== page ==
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Former EU commissioner Nielson wants radical Nordic reforms

Former EU commissioner Nielson wants radical Nordic reforms

| Text: Carl-Gustav Lindén, photo: Laura Kotila

The Nordic labour market is facing challenges which can not be solved through minor changes. That was the message from Poul Nielson as he presented his 14 proposals for radical reforms.

Over the past year, Poul Nielson, a former Danish politician and EU commissioner, has traveled around the Nordic countries to talk to more than a hundred politicians, civil servants and labour market experts. His task? To create a basis for Nordic strategic decisions. Nielson has high ambitions. Digitisation, immigration and new forms of work are but some of the issues which are making the labour market less stable and more unpredictable. 

“We must think outside of the box,” he said as he presented the report in Helsinki, and asked for no less than a radical reform equal to the one which created the common Nordic labour market in 1954. 

One of the challenges is how to maintain and raise the high skills level. This is what Nielson spent the most time addressing. 

“It’s a long time since we gave children the right to compulsory education. Now we need to give adults the right to compulsory further education,” he said.

In some area, like in the academic world, continuous education is a given. Nielson pointed to the fact that large social groups do not enjoy the same opportunity to build on their skills. There is also no common system – the access to further training and education is governed by collective agreements or other agreements which don not encompass everybody. Nielson backed his proposals with economic arguments: Better training and education leads to higher economic growth. 

“The aim should be to increase the lowest level; there is a lot of money to be gained from that.”

Finland’s Minster for Labour Jari Lindström, who heads the Council of Ministers’ committee for labour during the Finnish Presidency, was largely positive to Nielson’s proposals, except on this point. Lindström associated the term compulsory with enforcement.

“I don’t like the word enforcement,” he said. Instead he preferred a phrase about measures which are ‘of benefit’ to individuals.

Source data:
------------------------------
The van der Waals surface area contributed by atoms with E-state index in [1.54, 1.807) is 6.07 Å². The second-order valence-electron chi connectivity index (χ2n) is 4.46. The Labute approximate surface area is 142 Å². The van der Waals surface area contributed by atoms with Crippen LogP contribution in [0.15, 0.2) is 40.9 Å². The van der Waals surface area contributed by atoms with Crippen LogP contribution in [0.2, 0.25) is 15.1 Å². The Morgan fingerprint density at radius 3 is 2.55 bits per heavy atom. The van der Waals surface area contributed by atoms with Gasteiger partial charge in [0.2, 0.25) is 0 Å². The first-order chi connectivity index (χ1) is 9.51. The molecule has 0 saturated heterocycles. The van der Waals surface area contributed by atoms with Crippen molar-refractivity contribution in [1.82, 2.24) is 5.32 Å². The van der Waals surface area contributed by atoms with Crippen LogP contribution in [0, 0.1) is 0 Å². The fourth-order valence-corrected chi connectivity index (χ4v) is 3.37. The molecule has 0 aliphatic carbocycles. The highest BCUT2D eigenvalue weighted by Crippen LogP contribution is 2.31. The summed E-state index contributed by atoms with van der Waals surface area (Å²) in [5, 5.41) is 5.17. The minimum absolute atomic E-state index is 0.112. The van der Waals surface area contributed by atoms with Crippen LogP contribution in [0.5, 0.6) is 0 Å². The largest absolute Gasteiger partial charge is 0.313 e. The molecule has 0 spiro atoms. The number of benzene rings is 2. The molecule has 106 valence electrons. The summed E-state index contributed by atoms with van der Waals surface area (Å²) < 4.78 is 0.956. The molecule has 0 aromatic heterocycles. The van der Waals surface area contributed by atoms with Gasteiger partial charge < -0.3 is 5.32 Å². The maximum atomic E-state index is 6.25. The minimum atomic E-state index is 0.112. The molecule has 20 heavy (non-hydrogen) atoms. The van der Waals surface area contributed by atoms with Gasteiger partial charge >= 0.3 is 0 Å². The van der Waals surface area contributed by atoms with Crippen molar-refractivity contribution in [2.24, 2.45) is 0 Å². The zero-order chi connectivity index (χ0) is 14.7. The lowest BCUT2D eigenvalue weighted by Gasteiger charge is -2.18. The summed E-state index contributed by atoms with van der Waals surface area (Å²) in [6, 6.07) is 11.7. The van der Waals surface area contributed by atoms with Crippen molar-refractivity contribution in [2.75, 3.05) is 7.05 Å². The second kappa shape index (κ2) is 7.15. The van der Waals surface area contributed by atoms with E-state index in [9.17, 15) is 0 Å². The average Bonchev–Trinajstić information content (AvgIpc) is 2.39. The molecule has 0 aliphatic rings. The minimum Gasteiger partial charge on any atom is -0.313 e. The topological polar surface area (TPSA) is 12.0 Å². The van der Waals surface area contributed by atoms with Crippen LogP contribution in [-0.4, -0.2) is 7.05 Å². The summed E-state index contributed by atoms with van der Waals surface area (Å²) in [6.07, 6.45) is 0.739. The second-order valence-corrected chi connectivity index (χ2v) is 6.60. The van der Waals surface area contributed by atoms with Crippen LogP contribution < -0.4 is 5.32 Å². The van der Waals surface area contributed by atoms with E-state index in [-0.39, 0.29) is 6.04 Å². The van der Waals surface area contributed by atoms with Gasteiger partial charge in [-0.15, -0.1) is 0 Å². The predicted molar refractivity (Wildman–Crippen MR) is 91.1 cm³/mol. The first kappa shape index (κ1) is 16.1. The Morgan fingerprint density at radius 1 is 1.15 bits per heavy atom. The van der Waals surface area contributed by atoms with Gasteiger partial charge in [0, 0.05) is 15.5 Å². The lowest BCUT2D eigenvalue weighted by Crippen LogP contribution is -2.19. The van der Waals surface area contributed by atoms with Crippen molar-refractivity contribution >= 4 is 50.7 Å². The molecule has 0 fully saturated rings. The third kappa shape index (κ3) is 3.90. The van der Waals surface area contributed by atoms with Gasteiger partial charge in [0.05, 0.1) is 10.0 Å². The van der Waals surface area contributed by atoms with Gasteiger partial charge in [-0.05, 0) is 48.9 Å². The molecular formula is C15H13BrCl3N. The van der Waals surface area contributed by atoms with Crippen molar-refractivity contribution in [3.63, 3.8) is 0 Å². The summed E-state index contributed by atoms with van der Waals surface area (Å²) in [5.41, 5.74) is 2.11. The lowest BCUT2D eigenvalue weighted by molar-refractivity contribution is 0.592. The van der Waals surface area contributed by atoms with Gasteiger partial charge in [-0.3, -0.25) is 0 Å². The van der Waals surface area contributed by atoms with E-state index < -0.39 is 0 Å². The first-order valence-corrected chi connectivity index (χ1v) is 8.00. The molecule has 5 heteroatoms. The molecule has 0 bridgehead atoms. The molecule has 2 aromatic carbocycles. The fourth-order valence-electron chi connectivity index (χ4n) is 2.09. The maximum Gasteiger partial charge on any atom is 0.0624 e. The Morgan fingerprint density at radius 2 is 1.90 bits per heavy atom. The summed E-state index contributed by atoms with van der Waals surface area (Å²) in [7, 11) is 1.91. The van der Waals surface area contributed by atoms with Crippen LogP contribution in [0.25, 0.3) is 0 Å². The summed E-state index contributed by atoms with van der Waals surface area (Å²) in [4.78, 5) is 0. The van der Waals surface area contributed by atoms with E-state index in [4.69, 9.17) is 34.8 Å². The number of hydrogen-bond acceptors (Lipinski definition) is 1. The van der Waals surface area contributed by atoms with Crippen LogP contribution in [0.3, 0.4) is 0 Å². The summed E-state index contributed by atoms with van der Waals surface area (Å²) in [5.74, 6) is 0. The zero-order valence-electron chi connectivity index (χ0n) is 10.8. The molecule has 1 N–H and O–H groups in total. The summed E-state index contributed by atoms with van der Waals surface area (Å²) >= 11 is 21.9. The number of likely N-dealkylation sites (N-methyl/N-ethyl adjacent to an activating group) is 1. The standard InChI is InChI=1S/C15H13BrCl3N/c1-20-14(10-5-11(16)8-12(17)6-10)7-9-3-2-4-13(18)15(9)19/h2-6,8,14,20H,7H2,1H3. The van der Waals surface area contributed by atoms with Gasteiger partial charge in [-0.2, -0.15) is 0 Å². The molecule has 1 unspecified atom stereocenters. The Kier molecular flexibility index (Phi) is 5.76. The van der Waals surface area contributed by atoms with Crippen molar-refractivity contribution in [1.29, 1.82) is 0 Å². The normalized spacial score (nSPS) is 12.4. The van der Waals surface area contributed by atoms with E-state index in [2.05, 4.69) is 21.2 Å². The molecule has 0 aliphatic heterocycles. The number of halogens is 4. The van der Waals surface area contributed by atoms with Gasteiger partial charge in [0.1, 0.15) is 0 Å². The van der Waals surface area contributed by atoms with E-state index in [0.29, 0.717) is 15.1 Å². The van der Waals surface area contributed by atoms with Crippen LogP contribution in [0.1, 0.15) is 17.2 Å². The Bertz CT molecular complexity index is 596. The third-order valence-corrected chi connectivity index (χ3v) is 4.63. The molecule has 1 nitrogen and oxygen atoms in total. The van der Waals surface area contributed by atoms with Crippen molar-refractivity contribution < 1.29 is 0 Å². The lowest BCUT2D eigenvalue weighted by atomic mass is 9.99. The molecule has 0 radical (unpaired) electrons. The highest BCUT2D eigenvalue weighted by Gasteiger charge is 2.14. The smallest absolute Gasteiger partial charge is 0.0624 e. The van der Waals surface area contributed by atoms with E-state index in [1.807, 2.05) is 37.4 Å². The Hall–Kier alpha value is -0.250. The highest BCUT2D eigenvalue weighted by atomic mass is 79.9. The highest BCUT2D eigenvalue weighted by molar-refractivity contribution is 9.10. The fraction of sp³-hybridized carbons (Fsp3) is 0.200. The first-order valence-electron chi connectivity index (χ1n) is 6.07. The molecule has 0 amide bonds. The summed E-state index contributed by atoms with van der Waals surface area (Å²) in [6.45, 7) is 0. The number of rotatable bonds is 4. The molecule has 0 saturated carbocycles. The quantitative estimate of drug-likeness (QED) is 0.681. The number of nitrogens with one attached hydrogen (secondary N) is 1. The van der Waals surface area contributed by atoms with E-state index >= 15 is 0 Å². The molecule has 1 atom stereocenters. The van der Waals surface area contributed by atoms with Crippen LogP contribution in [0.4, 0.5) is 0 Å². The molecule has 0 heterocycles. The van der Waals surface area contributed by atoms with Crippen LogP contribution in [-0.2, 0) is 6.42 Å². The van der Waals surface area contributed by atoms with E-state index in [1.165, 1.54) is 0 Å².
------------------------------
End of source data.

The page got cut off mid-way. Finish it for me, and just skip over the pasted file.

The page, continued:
Lindström pointed out that it is Finland’s aim to have the best labour market in Europe by 2020, and that much of what Nielson highlights, like a psychologically balanced labour market with focus on the well-being of the workers, is part of their strategy. But according to Lindström you cannot force people who are not of an academic nature to take further education. 

“They might be fantastic with their hands instead,” he said, and held up training through apprenticeships as a way of supporting them.

The proposal for mandatory further training and education gets caught up in a Finnish political dispute where the government, strongly influenced by the populist Finns Party, has been accused of being anti-education. Severe cuts in state funding of universities and schools have come parallel with statements which have been seen by many as displaying contempt for higher education.

On the other side, Nokia’s chairman of the board Risto Siilasmaa, one of Finland’s most senior businessmen, recently expressed his worry that the country’s skills level was not sufficiently maintained. He proposed an expiry date for exams, and demands for regular updating of peoples’ knowledge. This means everyone should return to the classroom for at least three months every five years. Those who fail to update their skills risk having their degrees disqualified. This is already the case for many occupations, especially where safety is a major factor. For many, like consultants or programmers, it is absolutely necessary to stay au jour, but the demand far from covers everyone.

Siilasmaa’s proposal was immediately questioned by the social partners, since he failed to explain how such a reform would be financed. Poul Nielson says the financing of mandatory further training and education must be possible to solve.

“The Nordic countries have after all created their workplace pension systems,” he pointed out, and believes the social partners quite easily should be able to find a solution where the state contribution makes up part of the financing. 

“A less ambitious model could be based on developing the existing systems,” Nielson said, yet made it clear that ambitions should be higher than that. He proposed that the Nordic countries begin various experiments with further training and education which can be assessed by experts and lead to joint reforms.

When Nielson’s commission was made public in April 2015, it was said that his proposals should lead to “binding cooperation”. The Nordic Council of Ministers has no power to force member countries to cooperate. Nielson said that there are many kinds of binding agreements, and mentioned the UN development programme UNDP, where the Human Development Report sets targets which the Nordic countries must relate to. He envisages something similar now.

Nielson’s report is described as “scrutinising” and is the third in a row of such Nordic reports – previous ones have looked at Nordic defence and security cooperation and the health sector. The report will now be the topic for debate at a range of Nordic meetings and will lead to strategic policies.

Read more: Poul Nielson: Introduce mandatory adult education and further training in the Nordics

Poul Nielson's report
was presented to Finnish Minister of Labour Jari Lindström (left), representing the Finnish Presidency. On the right: Dagfinn Høybråten, Secretary General of the Nordic Council of Ministers

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